Subversion is an open source version control system. Founded in 2000 by CollabNet, Inc. Subversion is developed as a project of the Apache Software Foundation (http://subversion.apache.org/)
To install Subversion (aka SVN), follow this link (http://subversion.apache.org/packages.html)
To work with SVN, one usually have 3 options
- Plugin on IDE ( Ex- Subversive plugin on Eclipse IDE)
- GUI tool ( Ex - Tortoise SVN on windows)
- Command Line (CLI) - A great solution while working on server that doesn’t have a GUI
In this post we will discuss about using SVN on Command Line.
Revision - SVN refers to different versions of repository as “Revisions” and each one has a number. Unlike in Git, where revision is a changeset, in SVN it refers to a snapshot. Changeset in SVN is the difference between two revisions.
Checkout - Create a working copy from the repository in the local directory
svn checkout http://svn.example.com/projects/project1 myproject
Update - Bring new changes from the repository into the working copy in the current directory
Status - To check the current status of working copy , showing files that are modified in the current directory or below it.
codes to explain the status:
Add - To add new file
svn add abc.txt
Revert - To remove local, uncommitted changes to a file
svn rever pqr.txt
Commit - Sends local changes to the repository
svn commit -m "commiting my files"
All M & A status code files of current and below directory, will be committed. To commit specific files:
svn commit -m "committing specific file" abc.txt
Resolve - After “svn update”, the command “svn status” shows the conflicted files with status code “ C”. These files need to be resolved before committing. The conflicted files look like this:
Resolve the conflict, remove ASCII art notations, when you are ready, run
svn resolve abc.txt
Then do, svn commit
Blame - Shows which user last changed which line in which version
svn blame abc.txt
Diff - Shows the difference between two revisions
svn diff svn diff http://svn.example.com/projects/stuff/trunk http://svn.example.com/projects/stuff/branches/branch1 svn diff -r 19:22
Log - Shows the story of changes that have been made.
Copy - To safely copy files and directories to a new location. This also copies the history of files/directories. The .svn folder gets updated with information.
svn copy fileA fileB
Remove 0r Delete - It removes the file from the directory. File gets status “D”. The file will be deleted in next commit.
svn remove abc.txt svn delete abc.txt
Rename - Allows safe renaming of files. Old file gets status “D” and file with new name gets satus “A”. The file gets committed in next commit.
svn move abc.txtx better_name.txt
Export - It gives you the files from your repository project, but without .svn folder.
svn export http://svn.example.com/projects/project1 myproject
Info - To give information about current working copy
Relocate - Allows different remote location to be associated with an existing working copy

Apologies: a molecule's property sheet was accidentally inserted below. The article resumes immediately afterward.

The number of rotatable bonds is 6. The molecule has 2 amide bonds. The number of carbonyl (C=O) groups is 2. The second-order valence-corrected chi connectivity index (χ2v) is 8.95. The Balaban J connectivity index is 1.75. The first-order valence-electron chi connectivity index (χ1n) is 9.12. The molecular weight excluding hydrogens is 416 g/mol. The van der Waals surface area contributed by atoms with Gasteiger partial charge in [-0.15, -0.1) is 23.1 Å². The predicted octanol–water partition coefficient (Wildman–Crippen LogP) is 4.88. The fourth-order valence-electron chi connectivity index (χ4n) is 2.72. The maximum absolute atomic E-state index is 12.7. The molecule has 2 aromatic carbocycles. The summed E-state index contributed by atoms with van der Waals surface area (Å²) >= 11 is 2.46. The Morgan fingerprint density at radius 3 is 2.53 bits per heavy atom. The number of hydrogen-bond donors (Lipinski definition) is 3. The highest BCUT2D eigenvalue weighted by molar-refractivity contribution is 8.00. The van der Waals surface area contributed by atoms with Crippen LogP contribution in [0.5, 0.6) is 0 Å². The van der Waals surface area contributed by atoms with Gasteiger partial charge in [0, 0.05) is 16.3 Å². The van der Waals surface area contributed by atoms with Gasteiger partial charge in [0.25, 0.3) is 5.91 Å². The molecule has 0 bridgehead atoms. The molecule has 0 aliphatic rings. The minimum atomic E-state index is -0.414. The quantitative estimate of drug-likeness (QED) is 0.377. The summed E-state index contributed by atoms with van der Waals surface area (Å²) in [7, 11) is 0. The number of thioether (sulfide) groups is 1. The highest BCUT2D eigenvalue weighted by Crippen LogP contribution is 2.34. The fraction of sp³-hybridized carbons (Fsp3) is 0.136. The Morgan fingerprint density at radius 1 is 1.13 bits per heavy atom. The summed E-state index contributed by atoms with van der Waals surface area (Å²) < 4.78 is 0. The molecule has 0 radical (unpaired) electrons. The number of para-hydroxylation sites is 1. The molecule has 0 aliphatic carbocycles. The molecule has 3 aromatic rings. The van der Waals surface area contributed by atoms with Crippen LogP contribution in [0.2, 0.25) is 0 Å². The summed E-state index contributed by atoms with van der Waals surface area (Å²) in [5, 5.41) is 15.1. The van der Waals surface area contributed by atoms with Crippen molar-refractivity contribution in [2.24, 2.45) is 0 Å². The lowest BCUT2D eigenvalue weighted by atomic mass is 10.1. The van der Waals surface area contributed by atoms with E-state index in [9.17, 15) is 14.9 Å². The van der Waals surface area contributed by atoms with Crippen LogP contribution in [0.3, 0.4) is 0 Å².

svn relocate http://svn.example.com/projects http://example-svn.com/projects
Each project folder contains 3 subdirectories
- Trunk - Main version of project
- Branches - separate versions of the code, often used to work on a specific release or feature, allowing many commits over time and collaboration before the feature or branch is ready.
- Tags - also copies, but these are not edited after they are created, Like label. To know which version of the code is currently live
Creating a new branch from the trunk of a project:
svn copy http://svn.example.com/projects/project1/trunk http://svn.example.com/projects/project1/branches/new-feature
Similarly tag can be created
To set a property to ignore files:
svn propset svn:ignore ‘*.pyc’ ./src/
This example adds an “ignore” rule to the src directory that stops files ending in .pyc from showing as new in svn status. This is very useful for generated content, cache files, or other items that don’t belong under source control. It’s also possible to supply multiple patterns, and to do so by supplying a file that holds these. The general format of the command is:
svn propset [property name] [value] [target]
to see which properties are set on a particular file or directory:
svn proplist index.php
To check the current values of any properties that are set, the svn propget command can be used:
svn propget svn:ignore src
If a property is set but should be removed, the svn propdel command will do so:
svn propdel svn:ignore greeting.php
to instantiate a new, empty Subversion repository
svnadmin create /path/to/new/repo
To safely duplicate a repository to a different location on the file system
svnadmin hotcopy /path/to/repo /path/to/copy/to
To export your repository
svnadmin dump /path/to/repo > repo.svndump
To import your repository
svnadmin load /path/to/repo < repo.svndump
To verify any revision is corrupt or not:
Online book : http://svnbook.red-bean.com/
SVN code repository hosting service provider:
Assembla : https://www.assembla.com/subversion/
Many more …